While I never have and never would abuse my child, just my first year of parenting pushed me into tragically understanding how this can happen on a gut, visceral level.

This understanding came, in part, from the nonstop stress of having to respond 24/7 to her complex, extreme special needs and violent, disturbing behaviors. However, what was worse – so very much worse – was the isolation. Friends, family, and entire networks of people disappeared from my life. And with a severely traumatized child whose attachment and develop- mental trauma disorders resulted in very observable disturbances, there was no alternative community to replace my lost world. The lack of understanding and resulting condemnation from fellow adoptive mothers, families, and organizations felt like the ultimate act of exclusion, imprisoning me and my child within an isolation cell from which there was no exit and no way to connect with another human being.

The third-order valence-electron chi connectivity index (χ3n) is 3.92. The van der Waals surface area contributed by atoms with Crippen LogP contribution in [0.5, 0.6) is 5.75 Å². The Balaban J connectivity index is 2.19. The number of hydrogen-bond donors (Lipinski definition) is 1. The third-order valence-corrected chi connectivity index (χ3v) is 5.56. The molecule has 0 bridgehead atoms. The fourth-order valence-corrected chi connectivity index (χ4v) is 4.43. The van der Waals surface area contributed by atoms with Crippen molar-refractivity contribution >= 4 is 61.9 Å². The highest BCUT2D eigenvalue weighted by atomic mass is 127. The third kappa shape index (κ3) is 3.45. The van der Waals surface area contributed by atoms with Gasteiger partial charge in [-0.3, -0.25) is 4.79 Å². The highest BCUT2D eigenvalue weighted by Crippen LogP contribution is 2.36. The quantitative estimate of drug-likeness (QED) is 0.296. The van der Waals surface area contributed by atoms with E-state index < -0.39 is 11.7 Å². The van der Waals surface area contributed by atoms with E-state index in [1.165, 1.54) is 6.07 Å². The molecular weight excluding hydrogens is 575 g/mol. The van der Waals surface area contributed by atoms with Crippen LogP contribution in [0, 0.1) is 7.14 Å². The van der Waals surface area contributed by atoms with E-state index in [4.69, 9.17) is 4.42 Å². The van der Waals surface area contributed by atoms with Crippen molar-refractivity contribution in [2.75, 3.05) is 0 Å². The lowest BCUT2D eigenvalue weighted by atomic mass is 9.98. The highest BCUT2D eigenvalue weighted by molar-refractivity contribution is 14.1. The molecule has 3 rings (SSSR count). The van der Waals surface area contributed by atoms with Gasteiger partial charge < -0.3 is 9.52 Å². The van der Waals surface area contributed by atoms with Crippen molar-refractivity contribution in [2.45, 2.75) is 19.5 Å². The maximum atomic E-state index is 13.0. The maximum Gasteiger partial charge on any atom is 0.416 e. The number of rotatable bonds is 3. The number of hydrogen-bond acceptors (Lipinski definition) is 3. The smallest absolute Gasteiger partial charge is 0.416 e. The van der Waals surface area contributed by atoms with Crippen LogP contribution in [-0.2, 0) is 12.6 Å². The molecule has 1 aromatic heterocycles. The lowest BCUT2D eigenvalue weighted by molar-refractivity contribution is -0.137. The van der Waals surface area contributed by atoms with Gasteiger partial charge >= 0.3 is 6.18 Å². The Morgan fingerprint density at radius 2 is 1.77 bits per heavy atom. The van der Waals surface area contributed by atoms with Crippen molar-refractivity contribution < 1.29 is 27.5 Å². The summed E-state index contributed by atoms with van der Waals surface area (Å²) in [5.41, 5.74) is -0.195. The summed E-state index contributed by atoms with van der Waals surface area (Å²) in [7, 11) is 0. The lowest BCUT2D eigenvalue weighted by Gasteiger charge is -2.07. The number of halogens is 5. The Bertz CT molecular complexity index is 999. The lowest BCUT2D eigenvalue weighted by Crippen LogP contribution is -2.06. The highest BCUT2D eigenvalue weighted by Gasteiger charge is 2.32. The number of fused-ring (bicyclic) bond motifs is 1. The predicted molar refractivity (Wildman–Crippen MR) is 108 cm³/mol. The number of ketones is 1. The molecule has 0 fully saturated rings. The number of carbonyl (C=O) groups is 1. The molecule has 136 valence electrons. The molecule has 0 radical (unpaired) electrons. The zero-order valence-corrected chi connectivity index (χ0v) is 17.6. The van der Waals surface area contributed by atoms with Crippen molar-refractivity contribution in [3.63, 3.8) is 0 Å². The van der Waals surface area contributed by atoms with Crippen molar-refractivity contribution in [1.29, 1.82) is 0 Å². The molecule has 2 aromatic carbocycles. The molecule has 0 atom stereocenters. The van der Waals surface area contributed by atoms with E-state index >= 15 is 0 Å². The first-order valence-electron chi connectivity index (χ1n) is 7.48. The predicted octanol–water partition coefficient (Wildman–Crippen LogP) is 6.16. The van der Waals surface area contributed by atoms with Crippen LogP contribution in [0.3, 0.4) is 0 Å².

Even providers and educators – after first blaming me as an incompetent mother because they didn't understand what they were seeing in my child – would eventually begin to realize that they were clueless about how to help her. Their feelings of incompetence and own vicarious trauma would intensify the blame directed at me, and almost always resulted in situations of de facto patient abandonment. Some providers even went so far as threatening to report us to Child Protective Services when their recommended interventions did not result in positive outcomes. In spite of all the documented medical evidence of my child’s preadoptive abuse and neglect, the assumption was almost always made that I was causing her problems and doing additional harm. The inability of professionals to tolerate their own lack of understanding and skill in treating severe attachment and developmental trauma disorders further intensified our isolation.